“Apocalypse:” Do you just not pay attention? There were THREE Playboy Playmates in that scene. (And a very weird interval involving them in the version in which deleted scenes were restored. I don’t like that version. Coppola deleted them for good reasons…)

      1. Bryan Caskey

        Bro, when the social justice warriors take over and start dragging people out of their homes, I’m on all the lists. (That’s when I’m gonna need that Garand.)

        As for Apocalypse Now, I stand corrected. To digress, when you have more than one Playboy Bunny, what do you call them? We need a good group word. (like a murder of crows).

        Let’s go with: A fluffle of Playboy Bunnies.

    2. Barry

      From Here to Eternity – the women were the only rational people in the movie.

      A Place In The Sun – again- women the only rational people in the movie.

      On The Waterfront – the men scared, and/or power hungry. Eva Maria Saint is tough as nails, not afraid of anyone, and leads the men to the answer they are looking for all along.

      You can find various themes – you just can’t prejudge the entire story beforehand.

  5. Bart

    Not a Sharpton fan but he had the gonads to bring the subject up and now the bandwagon’s wheels are collapsing because of the large number of “celebrities” jumping on it. Anything for publicity and displaying your social conscience bona fides, right?

    Okay, lets imagine for a moment the Academy Awards are not televised and all of the bandwagon riders don’t show up. In the scheme of things that affect our lives, I am referring to anyone who goes to movies or is a movie buff, exactly what will be lost and will humanity suffer to any significant degree if this should happen? I seriously doubt anyone who reads this blog would lose any sleep if the show is not televised or if the boycott works, that is unless making movies is your vocation and you are up for an award.

    Maybe the designers of clothes worn will suffer due to the lack of live television coverage but that is about all. Everything else will go on as usual, the after awards parties, the never-ending photos of celebrities walking the red carpet, the interviews, and the fashion police will go after the poorly designed clothes. Who knows, it may increase circulation of the entertainment oriented magazines and increase viewership on cable networks specializing in entertainment coverage.

    In retrospect, maybe it is time for the liberal entertainment element to be called out for the hypocritical accusations of racism and lack of diversity they constantly use against conservatives because in the end, they are perhaps more guilty of the practice than the ones they point their fingers at and call out when given the opportunity.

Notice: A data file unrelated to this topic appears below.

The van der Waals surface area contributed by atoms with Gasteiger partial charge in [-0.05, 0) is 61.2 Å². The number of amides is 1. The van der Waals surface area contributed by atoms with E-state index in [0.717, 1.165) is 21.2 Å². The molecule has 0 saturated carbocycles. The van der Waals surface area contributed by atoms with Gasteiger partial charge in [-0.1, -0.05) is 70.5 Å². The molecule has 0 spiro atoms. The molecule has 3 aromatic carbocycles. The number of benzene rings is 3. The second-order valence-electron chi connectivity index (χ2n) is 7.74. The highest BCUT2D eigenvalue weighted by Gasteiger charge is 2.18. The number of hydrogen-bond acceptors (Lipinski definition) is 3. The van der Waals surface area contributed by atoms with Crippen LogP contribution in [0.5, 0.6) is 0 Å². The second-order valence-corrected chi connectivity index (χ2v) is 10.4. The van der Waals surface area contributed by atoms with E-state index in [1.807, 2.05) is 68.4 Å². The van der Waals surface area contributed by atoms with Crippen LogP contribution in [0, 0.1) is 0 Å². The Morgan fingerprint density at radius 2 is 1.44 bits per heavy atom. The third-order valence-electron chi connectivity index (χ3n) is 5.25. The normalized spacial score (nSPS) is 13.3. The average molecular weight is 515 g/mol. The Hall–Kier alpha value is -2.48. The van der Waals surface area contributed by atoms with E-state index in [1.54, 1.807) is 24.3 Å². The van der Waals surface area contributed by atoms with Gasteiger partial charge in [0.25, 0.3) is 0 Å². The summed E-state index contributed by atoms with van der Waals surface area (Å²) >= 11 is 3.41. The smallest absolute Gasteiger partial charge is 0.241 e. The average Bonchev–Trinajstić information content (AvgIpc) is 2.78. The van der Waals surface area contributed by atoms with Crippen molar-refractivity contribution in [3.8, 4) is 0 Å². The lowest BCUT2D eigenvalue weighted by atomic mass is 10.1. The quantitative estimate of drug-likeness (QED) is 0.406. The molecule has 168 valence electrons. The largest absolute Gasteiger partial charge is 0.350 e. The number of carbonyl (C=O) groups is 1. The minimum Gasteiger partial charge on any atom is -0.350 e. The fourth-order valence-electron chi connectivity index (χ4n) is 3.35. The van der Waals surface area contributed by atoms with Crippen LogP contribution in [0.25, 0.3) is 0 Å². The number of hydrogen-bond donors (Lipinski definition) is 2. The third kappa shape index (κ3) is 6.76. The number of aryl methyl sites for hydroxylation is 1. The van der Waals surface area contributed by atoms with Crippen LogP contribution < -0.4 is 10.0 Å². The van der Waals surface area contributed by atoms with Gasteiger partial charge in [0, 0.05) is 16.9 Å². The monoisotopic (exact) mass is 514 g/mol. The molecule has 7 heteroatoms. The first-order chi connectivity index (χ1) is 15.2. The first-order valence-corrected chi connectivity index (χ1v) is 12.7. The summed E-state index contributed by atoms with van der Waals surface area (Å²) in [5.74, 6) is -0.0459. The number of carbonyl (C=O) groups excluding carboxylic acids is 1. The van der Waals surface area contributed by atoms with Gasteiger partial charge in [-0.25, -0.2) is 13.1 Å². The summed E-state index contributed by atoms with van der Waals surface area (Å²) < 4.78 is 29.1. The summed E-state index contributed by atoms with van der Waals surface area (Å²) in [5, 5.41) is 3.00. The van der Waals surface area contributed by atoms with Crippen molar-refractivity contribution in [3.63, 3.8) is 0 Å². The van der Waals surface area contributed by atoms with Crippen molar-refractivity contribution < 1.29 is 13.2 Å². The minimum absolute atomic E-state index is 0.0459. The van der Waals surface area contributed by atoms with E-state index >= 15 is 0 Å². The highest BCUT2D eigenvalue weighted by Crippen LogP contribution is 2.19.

1. Brad Warthen Post author

      I don’t think the point of boycotting is to have an economic effect. I think it’s to embarrass the Academy so that next time, those who vote on nominations think a little harder about maybe recognizing a nonwhite actor or two.

      That’s the only motive that would seem to make sense. But boycotts and such are not always about strategic, carefully reasoned goals. I suppose sometimes they’re just about dramatizing how ticked off you are…

      1. Annoying Social Justice Person

        Whoa, whoa, whoa! Boy-cott?

        Please. The preferred term is person-cott. Let’s not be so cis-normative.

      2. Scout

        I’ve also heard the criticism which seems like it could be valid that the problem is more with the studio execs who choose which movies will be made. I’m not clear on how the protests over the awards will much affect that. Seems a little like blaming the grocery store owner for not carrying what the farmer didn’t grow. I mean awards can only be given for what’s out there no matter how or why it happened, right? Not that it doesn’t need to be changed necessarily, but I just don’t see the lines of force adding up to produce any functional change, if that is where the problem is. I could be wrong.

  6. Barry

    “Idiot father and husband: The opposite of “Father Knows Best,” this guy is always wrong, and thank God he’s got a wife and kids to keep him straight. Think Archie Bunker in “All in the Family,” Doug Heffernan in “The King of Queens” (see the video below for the perfect example of the type),”